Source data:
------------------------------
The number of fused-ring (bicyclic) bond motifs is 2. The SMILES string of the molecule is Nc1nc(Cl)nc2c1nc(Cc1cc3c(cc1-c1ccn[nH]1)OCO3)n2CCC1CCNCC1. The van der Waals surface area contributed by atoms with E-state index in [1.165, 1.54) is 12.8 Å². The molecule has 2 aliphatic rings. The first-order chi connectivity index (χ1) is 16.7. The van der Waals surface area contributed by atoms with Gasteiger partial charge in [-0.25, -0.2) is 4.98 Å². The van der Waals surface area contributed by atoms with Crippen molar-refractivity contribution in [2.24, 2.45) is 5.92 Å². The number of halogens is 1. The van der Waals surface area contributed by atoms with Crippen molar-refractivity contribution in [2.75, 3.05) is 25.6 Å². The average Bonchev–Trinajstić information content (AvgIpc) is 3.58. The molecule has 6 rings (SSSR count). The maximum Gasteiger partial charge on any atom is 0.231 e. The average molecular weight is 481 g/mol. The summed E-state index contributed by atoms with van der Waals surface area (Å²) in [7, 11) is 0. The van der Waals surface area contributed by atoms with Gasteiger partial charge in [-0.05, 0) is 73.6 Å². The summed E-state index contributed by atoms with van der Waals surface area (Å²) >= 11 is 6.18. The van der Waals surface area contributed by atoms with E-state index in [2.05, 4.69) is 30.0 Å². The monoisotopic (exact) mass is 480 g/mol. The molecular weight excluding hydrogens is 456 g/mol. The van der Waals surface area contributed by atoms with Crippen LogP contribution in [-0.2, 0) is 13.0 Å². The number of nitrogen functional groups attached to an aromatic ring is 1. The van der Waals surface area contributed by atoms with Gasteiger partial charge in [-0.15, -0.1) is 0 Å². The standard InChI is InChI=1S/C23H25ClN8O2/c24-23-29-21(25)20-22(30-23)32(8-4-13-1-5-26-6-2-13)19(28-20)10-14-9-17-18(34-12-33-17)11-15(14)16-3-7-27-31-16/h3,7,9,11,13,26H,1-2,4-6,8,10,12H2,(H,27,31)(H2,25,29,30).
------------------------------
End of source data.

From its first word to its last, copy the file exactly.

The number of fused-ring (bicyclic) bond motifs is 2. The SMILES string of the molecule is Nc1nc(Cl)nc2c1nc(Cc1cc3c(cc1-c1ccn[nH]1)OCO3)n2CCC1CCNCC1. The van der Waals surface area contributed by atoms with E-state index in [1.165, 1.54) is 12.8 Å². The molecule has 2 aliphatic rings. The first-order chi connectivity index (χ1) is 16.7. The van der Waals surface area contributed by atoms with Gasteiger partial charge in [-0.25, -0.2) is 4.98 Å². The van der Waals surface area contributed by atoms with Crippen molar-refractivity contribution in [2.24, 2.45) is 5.92 Å². The number of halogens is 1. The van der Waals surface area contributed by atoms with Crippen molar-refractivity contribution in [2.75, 3.05) is 25.6 Å². The average Bonchev–Trinajstić information content (AvgIpc) is 3.58. The molecule has 6 rings (SSSR count). The maximum Gasteiger partial charge on any atom is 0.231 e. The average molecular weight is 481 g/mol. The summed E-state index contributed by atoms with van der Waals surface area (Å²) in [7, 11) is 0. The van der Waals surface area contributed by atoms with Gasteiger partial charge in [-0.05, 0) is 73.6 Å². The summed E-state index contributed by atoms with van der Waals surface area (Å²) >= 11 is 6.18. The van der Waals surface area contributed by atoms with E-state index in [2.05, 4.69) is 30.0 Å². The monoisotopic (exact) mass is 480 g/mol. The molecular weight excluding hydrogens is 456 g/mol. The van der Waals surface area contributed by atoms with Crippen LogP contribution in [-0.2, 0) is 13.0 Å². The number of nitrogen functional groups attached to an aromatic ring is 1. The van der Waals surface area contributed by atoms with Gasteiger partial charge in [-0.15, -0.1) is 0 Å². The standard InChI is InChI=1S/C23H25ClN8O2/c24-23-29-21(25)20-22(30-23)32(8-4-13-1-5-26-6-2-13)19(28-20)10-14-9-17-18(34-12-33-17)11-15(14)16-3-7-27-31-16/h3,7,9,11,13,26H,1-2,4-6,8,10,12H2,(H,27,31)(H2,25,29,30).